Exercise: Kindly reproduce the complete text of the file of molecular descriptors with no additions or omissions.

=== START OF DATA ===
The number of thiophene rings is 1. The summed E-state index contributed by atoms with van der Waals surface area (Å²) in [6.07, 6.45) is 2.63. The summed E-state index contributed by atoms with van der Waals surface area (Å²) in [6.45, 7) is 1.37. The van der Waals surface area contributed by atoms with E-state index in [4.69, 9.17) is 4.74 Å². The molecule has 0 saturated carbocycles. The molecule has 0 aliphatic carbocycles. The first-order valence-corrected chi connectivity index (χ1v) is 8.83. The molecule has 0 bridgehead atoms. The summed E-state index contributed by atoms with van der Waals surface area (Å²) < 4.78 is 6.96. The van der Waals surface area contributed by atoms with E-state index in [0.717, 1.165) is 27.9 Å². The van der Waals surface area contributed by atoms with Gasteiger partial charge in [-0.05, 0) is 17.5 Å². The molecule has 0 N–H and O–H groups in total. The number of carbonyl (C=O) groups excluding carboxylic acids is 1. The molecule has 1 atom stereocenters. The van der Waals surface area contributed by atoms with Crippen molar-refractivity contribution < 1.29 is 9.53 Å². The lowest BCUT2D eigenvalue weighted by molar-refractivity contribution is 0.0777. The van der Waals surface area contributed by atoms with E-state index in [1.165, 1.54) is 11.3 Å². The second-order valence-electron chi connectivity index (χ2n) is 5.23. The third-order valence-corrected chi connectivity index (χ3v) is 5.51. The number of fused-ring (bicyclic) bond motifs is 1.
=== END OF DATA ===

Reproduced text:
The number of thiophene rings is 1. The summed E-state index contributed by atoms with van der Waals surface area (Å²) in [6.07, 6.45) is 2.63. The summed E-state index contributed by atoms with van der Waals surface area (Å²) in [6.45, 7) is 1.37. The van der Waals surface area contributed by atoms with E-state index in [4.69, 9.17) is 4.74 Å². The molecule has 0 saturated carbocycles. The molecule has 0 aliphatic carbocycles. The first-order valence-corrected chi connectivity index (χ1v) is 8.83. The molecule has 0 bridgehead atoms. The summed E-state index contributed by atoms with van der Waals surface area (Å²) < 4.78 is 6.96. The van der Waals surface area contributed by atoms with E-state index in [0.717, 1.165) is 27.9 Å². The van der Waals surface area contributed by atoms with Gasteiger partial charge in [-0.05, 0) is 17.5 Å². The molecule has 0 N–H and O–H groups in total. The number of carbonyl (C=O) groups excluding carboxylic acids is 1. The molecule has 1 atom stereocenters. The van der Waals surface area contributed by atoms with Crippen molar-refractivity contribution < 1.29 is 9.53 Å². The lowest BCUT2D eigenvalue weighted by molar-refractivity contribution is 0.0777. The van der Waals surface area contributed by atoms with E-state index in [1.165, 1.54) is 11.3 Å². The second-order valence-electron chi connectivity index (χ2n) is 5.23. The third-order valence-corrected chi connectivity index (χ3v) is 5.51. The number of fused-ring (bicyclic) bond motifs is 1.